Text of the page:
For my last day in Arizona, I decided to do a little hike and just go as far as my bad knee would take me. Years ago, I had hiked up Picacho Peak, and was thinking of doing it again, although I knew the upper peak was not going to happen as I remember some pretty interesting stretches of cable and iron drilled into the rock as supports. I wandered over to San Miguel to say hi to some new and old friends on the golf course before their tournament tee time, and a local recommended that I try Casa Grande Mountain Park instead as it was closer and had some nice trails. It was close, but doesn't look much like what we call mountains in Western Canada. I figured I would go check out the trails and if boring could still go to Picacho later.
|This is it, Casa Grande Mountain|
The cacti are quite large around here. I was told that this type of cactus, the tall, multi-armed ones called the Saguaro, has to be at least 50 years old before it grows an arm. Wikipedia says it can be even longer, 75-100 years. After that, it can grow as many arms as it likes, but it is as slow growing plant. They can live 150-200 years, and if there is enough rain and they are fully hydrated, they can weight close to 4800 lbs. Looking at the length of the arms of this one, it is very likely at least a centurian. It may well have stood on this hillside watching the advent of cowboys and outlaws enter the area and pass by. It will likely have seen cattle herders and rustlers, the first of cars and roads and aircraft, and it may stand to watch another 100 years of progress pass by its solitary post in the sun.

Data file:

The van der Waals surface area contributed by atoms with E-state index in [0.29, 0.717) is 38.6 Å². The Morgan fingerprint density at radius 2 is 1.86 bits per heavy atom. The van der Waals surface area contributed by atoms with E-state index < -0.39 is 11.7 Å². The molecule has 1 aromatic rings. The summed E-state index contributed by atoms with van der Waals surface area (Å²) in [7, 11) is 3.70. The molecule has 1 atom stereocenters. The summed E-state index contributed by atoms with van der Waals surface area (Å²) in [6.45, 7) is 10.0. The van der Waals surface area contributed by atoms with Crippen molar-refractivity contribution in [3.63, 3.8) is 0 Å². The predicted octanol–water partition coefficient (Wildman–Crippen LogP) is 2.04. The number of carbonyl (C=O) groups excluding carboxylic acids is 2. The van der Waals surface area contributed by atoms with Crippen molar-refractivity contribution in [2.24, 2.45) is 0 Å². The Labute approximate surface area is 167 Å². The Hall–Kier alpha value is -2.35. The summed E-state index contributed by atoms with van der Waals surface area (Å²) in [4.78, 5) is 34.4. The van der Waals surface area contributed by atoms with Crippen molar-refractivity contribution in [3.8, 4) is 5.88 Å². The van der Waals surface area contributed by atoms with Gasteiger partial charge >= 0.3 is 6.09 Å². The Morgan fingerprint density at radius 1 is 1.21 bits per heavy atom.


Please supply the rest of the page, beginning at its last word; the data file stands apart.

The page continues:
|The Centurian (or that's what I call it)|
|Cactus close up|
Shortly into the hike I saw a bird circling overhead. I don't think it was a vulture, but that was the first thought that entered my mind.
As it turned out, I quite enjoyed my hike in Casa Grande Mountain Park. The trails just kept going and going. I tried a couple of different ones trying to find one that would go to the top, but I never did find it. I heard several loud bangs which I was pretty sure was gunshot, and sure enough, there is a firing range on the other side of the mountain. So presumably the hiking trails never go on top of the ridgeline so that the two hobbies of hiking and target shooting literally never cross paths. The little paths seem to just go on forever. You see what you think is the last corner, and come around it to see it go just a little farther, and that keeps happening. The mountain is very....folded. And so the little trails on the mountain stretch out a lot further than the length of the base. It was nice to see the surrounding area laid out a bit, and see the lush green of the irrigated fields in the valley.
Here is a shot of the little trail, winding it's way through another fold in the mountain.
As the shadows started to lengthen I started to make my way back down. I stopped to take a picture of a tiny fingernail cactus, which is probably a year or two old already. I wondered what the next two centuries will bring past its viewing point in its lifespan. Good luck little fella.